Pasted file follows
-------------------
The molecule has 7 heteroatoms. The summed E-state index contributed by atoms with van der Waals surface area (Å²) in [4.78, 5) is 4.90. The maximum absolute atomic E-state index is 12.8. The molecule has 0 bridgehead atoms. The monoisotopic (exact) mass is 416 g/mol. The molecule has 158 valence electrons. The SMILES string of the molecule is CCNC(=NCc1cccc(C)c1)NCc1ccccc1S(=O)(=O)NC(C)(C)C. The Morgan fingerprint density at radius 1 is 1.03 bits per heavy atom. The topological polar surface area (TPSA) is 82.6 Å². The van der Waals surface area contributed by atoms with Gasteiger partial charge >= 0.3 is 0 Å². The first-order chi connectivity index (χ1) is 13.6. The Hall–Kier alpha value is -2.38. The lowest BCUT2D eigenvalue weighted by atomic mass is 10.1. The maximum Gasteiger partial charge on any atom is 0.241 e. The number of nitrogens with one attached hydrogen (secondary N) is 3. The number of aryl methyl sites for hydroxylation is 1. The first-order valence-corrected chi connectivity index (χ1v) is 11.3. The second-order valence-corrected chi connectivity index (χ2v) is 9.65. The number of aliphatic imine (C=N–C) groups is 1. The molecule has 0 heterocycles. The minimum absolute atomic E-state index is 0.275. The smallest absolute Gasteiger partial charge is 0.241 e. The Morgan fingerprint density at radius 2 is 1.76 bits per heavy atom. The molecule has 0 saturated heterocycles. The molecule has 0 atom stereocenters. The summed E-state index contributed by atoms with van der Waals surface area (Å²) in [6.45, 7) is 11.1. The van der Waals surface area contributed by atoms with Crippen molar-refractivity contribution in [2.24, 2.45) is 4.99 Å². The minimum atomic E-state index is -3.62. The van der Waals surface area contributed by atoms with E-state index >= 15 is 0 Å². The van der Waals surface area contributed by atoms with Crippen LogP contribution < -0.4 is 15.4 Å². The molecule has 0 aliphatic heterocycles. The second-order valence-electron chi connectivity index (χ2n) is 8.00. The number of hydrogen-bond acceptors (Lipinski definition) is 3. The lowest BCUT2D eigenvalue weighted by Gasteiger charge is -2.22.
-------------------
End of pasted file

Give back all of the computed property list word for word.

The molecule has 7 heteroatoms. The summed E-state index contributed by atoms with van der Waals surface area (Å²) in [4.78, 5) is 4.90. The maximum absolute atomic E-state index is 12.8. The molecule has 0 bridgehead atoms. The monoisotopic (exact) mass is 416 g/mol. The molecule has 158 valence electrons. The SMILES string of the molecule is CCNC(=NCc1cccc(C)c1)NCc1ccccc1S(=O)(=O)NC(C)(C)C. The Morgan fingerprint density at radius 1 is 1.03 bits per heavy atom. The topological polar surface area (TPSA) is 82.6 Å². The van der Waals surface area contributed by atoms with Gasteiger partial charge >= 0.3 is 0 Å². The first-order chi connectivity index (χ1) is 13.6. The Hall–Kier alpha value is -2.38. The lowest BCUT2D eigenvalue weighted by atomic mass is 10.1. The maximum Gasteiger partial charge on any atom is 0.241 e. The number of nitrogens with one attached hydrogen (secondary N) is 3. The number of aryl methyl sites for hydroxylation is 1. The first-order valence-corrected chi connectivity index (χ1v) is 11.3. The second-order valence-corrected chi connectivity index (χ2v) is 9.65. The number of aliphatic imine (C=N–C) groups is 1. The molecule has 0 heterocycles. The minimum absolute atomic E-state index is 0.275. The smallest absolute Gasteiger partial charge is 0.241 e. The Morgan fingerprint density at radius 2 is 1.76 bits per heavy atom. The molecule has 0 saturated heterocycles. The molecule has 0 atom stereocenters. The summed E-state index contributed by atoms with van der Waals surface area (Å²) in [6.45, 7) is 11.1. The van der Waals surface area contributed by atoms with Crippen molar-refractivity contribution in [2.24, 2.45) is 4.99 Å². The minimum atomic E-state index is -3.62. The van der Waals surface area contributed by atoms with E-state index >= 15 is 0 Å². The van der Waals surface area contributed by atoms with Crippen LogP contribution < -0.4 is 15.4 Å². The molecule has 0 aliphatic heterocycles. The second-order valence-electron chi connectivity index (χ2n) is 8.00. The number of hydrogen-bond acceptors (Lipinski definition) is 3. The lowest BCUT2D eigenvalue weighted by Gasteiger charge is -2.22.